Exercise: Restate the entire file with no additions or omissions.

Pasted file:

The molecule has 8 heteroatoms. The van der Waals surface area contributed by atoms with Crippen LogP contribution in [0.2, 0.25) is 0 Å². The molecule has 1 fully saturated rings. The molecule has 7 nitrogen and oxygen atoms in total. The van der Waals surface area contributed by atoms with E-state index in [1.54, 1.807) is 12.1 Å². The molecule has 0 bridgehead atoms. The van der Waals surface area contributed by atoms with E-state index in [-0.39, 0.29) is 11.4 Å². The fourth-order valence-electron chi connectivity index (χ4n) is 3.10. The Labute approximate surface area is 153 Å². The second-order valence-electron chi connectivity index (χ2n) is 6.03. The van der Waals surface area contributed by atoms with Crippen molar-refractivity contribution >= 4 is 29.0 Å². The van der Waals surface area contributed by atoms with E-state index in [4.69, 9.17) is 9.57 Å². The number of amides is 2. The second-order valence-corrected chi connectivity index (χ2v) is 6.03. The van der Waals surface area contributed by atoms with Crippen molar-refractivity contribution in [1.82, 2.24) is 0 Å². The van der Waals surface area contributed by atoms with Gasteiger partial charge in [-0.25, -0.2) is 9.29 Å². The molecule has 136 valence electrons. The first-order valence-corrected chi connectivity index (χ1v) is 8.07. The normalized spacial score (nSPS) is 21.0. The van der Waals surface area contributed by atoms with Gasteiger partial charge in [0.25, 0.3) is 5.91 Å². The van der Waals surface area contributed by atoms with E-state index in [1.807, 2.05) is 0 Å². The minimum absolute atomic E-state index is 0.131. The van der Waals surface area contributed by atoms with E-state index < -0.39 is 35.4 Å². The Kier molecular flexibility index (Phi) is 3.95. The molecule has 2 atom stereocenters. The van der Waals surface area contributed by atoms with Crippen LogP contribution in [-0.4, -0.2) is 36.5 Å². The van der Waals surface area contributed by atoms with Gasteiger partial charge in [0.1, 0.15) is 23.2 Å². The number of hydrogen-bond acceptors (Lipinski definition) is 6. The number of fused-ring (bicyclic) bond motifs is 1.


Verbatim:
The molecule has 8 heteroatoms. The van der Waals surface area contributed by atoms with Crippen LogP contribution in [0.2, 0.25) is 0 Å². The molecule has 1 fully saturated rings. The molecule has 7 nitrogen and oxygen atoms in total. The van der Waals surface area contributed by atoms with E-state index in [1.54, 1.807) is 12.1 Å². The molecule has 0 bridgehead atoms. The van der Waals surface area contributed by atoms with E-state index in [-0.39, 0.29) is 11.4 Å². The fourth-order valence-electron chi connectivity index (χ4n) is 3.10. The Labute approximate surface area is 153 Å². The second-order valence-electron chi connectivity index (χ2n) is 6.03. The van der Waals surface area contributed by atoms with Crippen molar-refractivity contribution >= 4 is 29.0 Å². The van der Waals surface area contributed by atoms with E-state index in [4.69, 9.17) is 9.57 Å². The number of amides is 2. The second-order valence-corrected chi connectivity index (χ2v) is 6.03. The van der Waals surface area contributed by atoms with Crippen molar-refractivity contribution in [1.82, 2.24) is 0 Å². The van der Waals surface area contributed by atoms with Gasteiger partial charge in [-0.25, -0.2) is 9.29 Å². The molecule has 136 valence electrons. The first-order valence-corrected chi connectivity index (χ1v) is 8.07. The normalized spacial score (nSPS) is 21.0. The van der Waals surface area contributed by atoms with Gasteiger partial charge in [0.25, 0.3) is 5.91 Å². The van der Waals surface area contributed by atoms with E-state index in [1.807, 2.05) is 0 Å². The minimum absolute atomic E-state index is 0.131. The van der Waals surface area contributed by atoms with E-state index < -0.39 is 35.4 Å². The Kier molecular flexibility index (Phi) is 3.95. The molecule has 2 atom stereocenters. The van der Waals surface area contributed by atoms with Crippen LogP contribution in [-0.4, -0.2) is 36.5 Å². The van der Waals surface area contributed by atoms with Gasteiger partial charge in [0.1, 0.15) is 23.2 Å². The number of hydrogen-bond acceptors (Lipinski definition) is 6. The number of fused-ring (bicyclic) bond motifs is 1.